More stories about Culture

  • Architects and Artists Design for Swarovski

    LEDs, laser lights, mirrors, and holograms pair with Swarovski crystals at London's Design Museum in order to explore the intersection between the passing fancies of the digital era and the longer-lasting nature of gems and other tangibles.

  • Exhibit: 'Field Conditions'

    Architects describe space without buildings, and artists describe space with architectural language in a new exhibition at the San Francisco Museum of Modern Art that revists Stan Allen's deconstructivist essay from 1996.

  • Book: 'Furniture Studio'

    A survey of the University of Washington's furniture studio by Jeffrey Ochsner reveals the linkage between materials and making that defines the field of architecture.

  • Exhibit: ‘Urban Fabric: Building New York’s Garment District’

    Architects in the '20s designed the largest concentration of skyscrapers in the world, to house most of the U.S. clothing-manufacturing business. An exhibit at New York's Skyscraper Museum explores the transformation from then to today's high-end fashion headquarters.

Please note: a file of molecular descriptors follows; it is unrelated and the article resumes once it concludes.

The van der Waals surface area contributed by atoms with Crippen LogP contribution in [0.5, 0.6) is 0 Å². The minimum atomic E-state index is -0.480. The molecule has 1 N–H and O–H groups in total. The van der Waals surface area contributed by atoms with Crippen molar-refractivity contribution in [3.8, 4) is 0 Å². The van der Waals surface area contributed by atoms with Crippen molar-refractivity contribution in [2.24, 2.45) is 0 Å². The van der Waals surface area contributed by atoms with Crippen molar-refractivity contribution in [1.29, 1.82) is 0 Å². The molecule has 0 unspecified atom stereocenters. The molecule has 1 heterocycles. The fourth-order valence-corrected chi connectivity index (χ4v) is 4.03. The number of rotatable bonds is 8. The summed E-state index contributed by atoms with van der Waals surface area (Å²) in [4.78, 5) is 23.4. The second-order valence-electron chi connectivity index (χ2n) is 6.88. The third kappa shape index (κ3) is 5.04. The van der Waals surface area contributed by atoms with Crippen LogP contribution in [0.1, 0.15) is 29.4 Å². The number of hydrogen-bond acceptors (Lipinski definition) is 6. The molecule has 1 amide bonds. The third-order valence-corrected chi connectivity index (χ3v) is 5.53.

• Exhibit: 'Now Boarding'

    In the post-9/11 era, there is great potential for airports to be soul-sucking, stressful places. Working hard to make the utilitarian pleasant is Denver's Fentress Architects, which has six of its airports now on exhibit at the Denver Art Museum.

  • Book: ‘Bridges: The Science and Art of the World’s Most Inspiring Structures’

    Author David Blockley dissects bridges as something beyond common infrastructure—more like an architectural suspension of science, art, and craft.

  • Book: 'Design for a Vulnerable Planet'

    The future of design must address nature and her vulnerabilities, says Frederick Steiner in 'Design for a Vulnerable Planet,' especially as a larger human population necessarily means more destruction from natural and unnatural disasters.

  • Exhibit: 'Kevin Roche: Architecture as Environment'

    The National Building Museum in Washington, D.C., is holding a retrospective of the 1982 Pritzker Prize–winning architect, Kevin Roche. Through Dec. 2.

  • Book: 'Citizens of No Place'

    Jimenez Lai’s use of the cartoon as a vehicle for theory helps tone down (and poke fun at) contemporary architectural rhetoric.

  • Book: 'Dirt'

    A team of landscape architects wants to change your perception of dirt as "icky" through essays, interviews, and illustrations that explore the positive potential of the soiled substance.